Body building is very much a visual sport; a bodybuilder’s impressive physique is hard to ignore and recognizable world-over. Although these athletes spend an insane amount of time in the gym and perfecting their diets, how does this sport affect their overall health?
The intensive weight lifting and strength training that bodybuilders undergo changes their bodies, making them stronger and leaner. Building muscle mass is not only healthy in the short term, but can also have long-lasting health benefits. For example, according to LiveStrong, with age comes a loss of muscle mass and strength attributed to sarcopenia, the natural and normal decline in muscle. Building up muscle mass earlier in life can help to slow down this natural muscle decline, keeping your stronger for longer. In the long term, it can help you to live independently and maintain a better quality of life in your later years, though it does come with some potential downsides.
Among its benefits, bodybuilding can help contribute to better bone health. According to LiveStrong, the resistance training associated with body building puts strain on your bones, and forces them to adapt and become stronger and more dense. This can help prevent the onset of osteoporosis and even make you less susceptible to breaks and fractures.
Unfortunately, while bodybuilding can benefit muscle and bone health, it can be detrimental to your overall heart health. For example, How Stuff Works reported that intense lifting, such as lifting more than half of your overall body weight, can put you at risk for tearing your aorta —an often fatal heart injury. However, this risk is only for those who weight lift to the extreme. In moderate amounts, strength training is also highly beneficial for your heart and lung health, and can improve the function of both these vital organs.
Along with weightlifting, bodybuilding is often associated with strict dieting to help get as lean and big as possible. Unfortunately, according to Healthline, many bodybuilders tend to restrict caloric intake and upload on protein while leaving out other important vitamins and nutrients. However, unhealthy dieting does not have to be a part of your bodybuilding routine, and maintaining a healthy diet can help you to reach your ultimate fitness goals.
Some bodybuilders may even develop a distorted view of their bodies, called muscle dysmorphia, in their effort to become bigger and leaner. According to the Body Dysmorphic Disorder Foundation, individuals with muscle dysmorphia are preoccupied with not being sufficiently muscular or lean and as a result will develop unhealthy behaviors such as spending excessive time in the gym, adhering to unhealthy diet plans, and compulsively comparing and checking out their physique.
Sarcopenia Receives Diagnostic Update Proposal In Hopes Of Finding Common Ground For Treatment: Read Here
Using Bodybuilding Supplements May Increase Risk Of Testicular Cancer: Read Here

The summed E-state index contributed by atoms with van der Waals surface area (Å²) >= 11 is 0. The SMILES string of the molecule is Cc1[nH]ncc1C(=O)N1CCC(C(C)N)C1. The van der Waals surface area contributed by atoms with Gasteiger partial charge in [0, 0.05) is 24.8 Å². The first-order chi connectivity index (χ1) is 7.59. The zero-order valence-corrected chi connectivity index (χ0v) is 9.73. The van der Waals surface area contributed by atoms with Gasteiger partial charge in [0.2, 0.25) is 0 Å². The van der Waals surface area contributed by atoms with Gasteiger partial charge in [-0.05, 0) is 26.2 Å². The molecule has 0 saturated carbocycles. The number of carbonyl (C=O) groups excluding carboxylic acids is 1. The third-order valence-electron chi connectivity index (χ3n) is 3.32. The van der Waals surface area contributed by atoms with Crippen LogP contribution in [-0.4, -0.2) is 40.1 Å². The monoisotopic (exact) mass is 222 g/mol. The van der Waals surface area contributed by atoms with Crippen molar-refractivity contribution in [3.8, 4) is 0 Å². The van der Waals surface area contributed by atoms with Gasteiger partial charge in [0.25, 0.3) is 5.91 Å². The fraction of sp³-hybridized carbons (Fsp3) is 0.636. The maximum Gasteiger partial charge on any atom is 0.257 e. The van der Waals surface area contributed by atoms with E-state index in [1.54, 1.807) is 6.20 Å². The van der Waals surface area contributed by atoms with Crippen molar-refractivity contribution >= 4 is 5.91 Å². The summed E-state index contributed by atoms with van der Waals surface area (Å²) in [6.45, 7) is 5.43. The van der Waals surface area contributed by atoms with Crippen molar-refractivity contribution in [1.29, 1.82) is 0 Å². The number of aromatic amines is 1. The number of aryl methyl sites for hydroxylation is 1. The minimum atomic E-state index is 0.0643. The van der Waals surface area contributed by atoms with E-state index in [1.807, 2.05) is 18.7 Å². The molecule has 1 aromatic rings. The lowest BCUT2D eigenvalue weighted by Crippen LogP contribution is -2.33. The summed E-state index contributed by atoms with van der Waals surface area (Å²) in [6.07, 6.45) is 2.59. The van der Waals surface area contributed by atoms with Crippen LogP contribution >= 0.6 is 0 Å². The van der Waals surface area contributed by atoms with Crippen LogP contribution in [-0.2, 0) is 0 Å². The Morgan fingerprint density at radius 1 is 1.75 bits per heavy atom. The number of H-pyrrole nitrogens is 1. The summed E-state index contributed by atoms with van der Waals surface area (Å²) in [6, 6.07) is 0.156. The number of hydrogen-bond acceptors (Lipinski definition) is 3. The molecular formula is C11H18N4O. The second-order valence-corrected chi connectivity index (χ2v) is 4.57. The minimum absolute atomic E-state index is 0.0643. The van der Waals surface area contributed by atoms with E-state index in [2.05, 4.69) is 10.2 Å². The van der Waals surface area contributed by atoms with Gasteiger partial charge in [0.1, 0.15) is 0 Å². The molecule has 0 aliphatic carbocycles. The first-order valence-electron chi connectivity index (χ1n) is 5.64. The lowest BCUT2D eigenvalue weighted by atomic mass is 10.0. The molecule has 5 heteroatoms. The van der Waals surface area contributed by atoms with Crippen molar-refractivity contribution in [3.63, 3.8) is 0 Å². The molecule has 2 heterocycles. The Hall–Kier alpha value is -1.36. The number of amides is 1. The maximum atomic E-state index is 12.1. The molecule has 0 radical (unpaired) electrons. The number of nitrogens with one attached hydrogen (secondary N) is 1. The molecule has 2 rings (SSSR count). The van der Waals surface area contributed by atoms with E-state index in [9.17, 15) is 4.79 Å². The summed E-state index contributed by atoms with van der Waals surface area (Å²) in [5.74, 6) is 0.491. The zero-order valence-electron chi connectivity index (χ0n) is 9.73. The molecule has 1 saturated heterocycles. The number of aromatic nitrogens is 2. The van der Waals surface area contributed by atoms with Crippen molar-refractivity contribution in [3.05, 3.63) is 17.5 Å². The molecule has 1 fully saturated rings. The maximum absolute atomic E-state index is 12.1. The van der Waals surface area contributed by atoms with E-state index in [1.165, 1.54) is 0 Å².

Approximately 30,000 cases of Lyme disease are reported each year around the world. The bacterial infection is transmitted by tick bites, especially deer ticks, making infections more prominent during the summer months.
Labor Day means the official end to summer, so how can you know if you contracted Lyme disease during one of your many hikes in the woods? And what can happen if you’re infected and unaware?
Lyme Disease Symptoms
The Centers for Disease Control and Prevention reported that 70 to 80 percent of people infected with Lyme disease develop a bullseye-shaped rash around the tick bite. This usually appears three to 30 days after being bitten.
“The most common symptoms patients have are fatigue, headache, joint pain, and heart palpitations,” Andrea Gaito, M.D., a New Jersey-based rheumatologist, told Women’s Health. “A lot of people have different variations of neurological Lyme disease, so they can’t think straight, experience memory loss, or even [have] psychological issues, like depression and anxiety.”
Experts do not often attribute deaths to Lyme disease, according to LymeDisease.org, but studies have documented at least 23.
Chronic Lyme Disease
Untreated Lyme can sometimes develop into severe conditions like post-treatment Lyme disease (PTLD) or chronic Lyme disease (CLD). The CDC estimates that about 10 to 20 percent of people suffering from Lyme disease remain sick and develop chronic symptoms.
“Real Housewives of Beverly Hills” star Yolanda Foster has opened up publicly about her struggle with CLD. In 2012, she also revealed that two of her three children — models Bella and Anwar Hadid — also suffer from the lifelong ailment.
“It affected my memory, so I suddenly wouldn’t remember how to drive to Santa Monica from Malibu where I lived,” 19-year-old Bella told the Evening Standard. “I couldn’t ride [horses]. I was just too sick. And I had to sell my horse because I couldn’t take care of it.”
Lyme disease is very difficult to treat, especially the chronic type. The CDC reported that “patients with certain neurological or cardiac forms of the illness may require intravenous treatment” with antibiotics.
Bella Hadid recently shared an image of her getting treatment for CLD, which is likely antibiotics.